Another thing I’ve been reading up on is the GAPS diet, and think that this might be in my future at some point, specifically because of my autoimmune issues.   The GAPS diet is a very specific temporary diet that is based on the premise that many illnesses stem from gut issues resulting in poor nutrient absorption, leaky gut syndrome, autoimmune issues, and food allergies and intolerances.  The point of the diet then is to heal the gut so that eventually a normal healthy diet can be resumed.  This is done primarily by removing foods that digest into disaccharides which then feed harmful gut flora.  By starving the bad gut flora and also bolstering the good gut flora by taking serious probiotics, you create an environment which allows the gut lining to heal.     When the gut lining is healed (which takes a period of 1-2 years), then slowly foods can be reintroduced and digested properly.  A lot about this diet makes sense to me.  I love that it focuses on nutrient-dense foods.  But it is very labor intensive and expensive.  We’ll see where I am at the 6 month Paleo mark.  If GAPS still seems right then, I think I’ll give it a go.

Mookies and the New Year

I hope you have all had a very happy Elevensies and that the New Year brings you much happiness, many blessings, and every good thing. Since we recently moved a couple hours away from most of our friends, we realized that we would not be able to celebrate Togetherness (aka, EmpanadaFest) in the way that we used to do–with a big open house and mountains of empanadillas–what with the distance and drive time in poor weather. So instead we had a low-key four-of-us New Year’s Eve and Togetherness Day today. In addition to beating pots and pans and sweeping out the old year and lighting incense for the Ancestors, it may have involved watching The Big Lebowski. It also involved food.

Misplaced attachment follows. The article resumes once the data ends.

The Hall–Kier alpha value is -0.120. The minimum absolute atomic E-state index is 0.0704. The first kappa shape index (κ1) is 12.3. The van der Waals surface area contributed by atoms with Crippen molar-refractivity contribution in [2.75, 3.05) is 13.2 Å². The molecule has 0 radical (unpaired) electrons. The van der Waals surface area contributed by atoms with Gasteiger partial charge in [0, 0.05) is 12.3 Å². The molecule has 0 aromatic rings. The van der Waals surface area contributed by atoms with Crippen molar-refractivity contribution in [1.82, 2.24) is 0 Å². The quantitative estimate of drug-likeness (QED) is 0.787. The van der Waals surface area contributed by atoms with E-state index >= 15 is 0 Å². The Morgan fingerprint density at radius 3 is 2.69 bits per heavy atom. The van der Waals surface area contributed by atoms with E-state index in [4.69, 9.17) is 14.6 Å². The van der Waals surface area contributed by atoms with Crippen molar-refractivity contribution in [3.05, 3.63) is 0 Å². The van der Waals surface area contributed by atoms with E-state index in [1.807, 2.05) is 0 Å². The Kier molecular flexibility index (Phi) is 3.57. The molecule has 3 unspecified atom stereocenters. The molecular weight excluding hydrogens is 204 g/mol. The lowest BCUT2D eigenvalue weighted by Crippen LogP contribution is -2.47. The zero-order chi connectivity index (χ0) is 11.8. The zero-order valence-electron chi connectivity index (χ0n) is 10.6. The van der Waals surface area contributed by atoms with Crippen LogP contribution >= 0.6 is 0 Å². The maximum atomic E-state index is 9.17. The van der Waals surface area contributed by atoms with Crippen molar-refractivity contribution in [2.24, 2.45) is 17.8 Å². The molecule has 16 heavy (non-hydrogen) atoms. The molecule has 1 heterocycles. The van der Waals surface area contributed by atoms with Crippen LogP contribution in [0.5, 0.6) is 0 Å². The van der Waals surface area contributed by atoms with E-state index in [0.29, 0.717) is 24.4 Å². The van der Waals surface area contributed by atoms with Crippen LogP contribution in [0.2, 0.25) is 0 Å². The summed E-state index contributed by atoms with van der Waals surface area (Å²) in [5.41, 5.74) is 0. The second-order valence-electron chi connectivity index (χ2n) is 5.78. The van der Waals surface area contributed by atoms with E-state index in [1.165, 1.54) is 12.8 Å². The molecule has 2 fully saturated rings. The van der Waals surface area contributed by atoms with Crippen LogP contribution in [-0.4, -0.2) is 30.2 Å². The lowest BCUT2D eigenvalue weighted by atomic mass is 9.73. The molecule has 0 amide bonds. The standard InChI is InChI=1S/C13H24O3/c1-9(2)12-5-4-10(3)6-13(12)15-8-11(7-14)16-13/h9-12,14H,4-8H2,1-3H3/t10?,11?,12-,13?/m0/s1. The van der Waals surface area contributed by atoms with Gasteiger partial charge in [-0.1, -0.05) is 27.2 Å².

I never thought I’d have a recipe on my blog, lol, but here goes. As part of that celebration, I made a recipe that I’ve been working on for a little bit now. It’s a delicious paleo take on a cookie-muffin hybrid love child. I basically modelled it after a traditional chocolate chip cookie recipe, but substituted paleo ingredients, and lo, it worked. Yes, it’s just that easy! Fool’s luck and all that. The muffin tin is key for achieving maximum brownage. Just like the corner pieces are the best part of brownies, the perfectly browned exterior is the best part of a cookie. Caramelized sugars are a gift. But first, dude, can I just say that food photography is wicked hard. My hat is off to all of you brilliant bloggers who take beautiful food photos. That shit takes skill.

World, I present to you…

Mookies!

Ingredients:

  • 1 1/2 cups blanched almond flour*
  • 1/2 cup coconut flour
  • roughly 1 tsp of baking soda or baking powder**
  • pinch of sea salt
  • 2 sticks of butter, softened***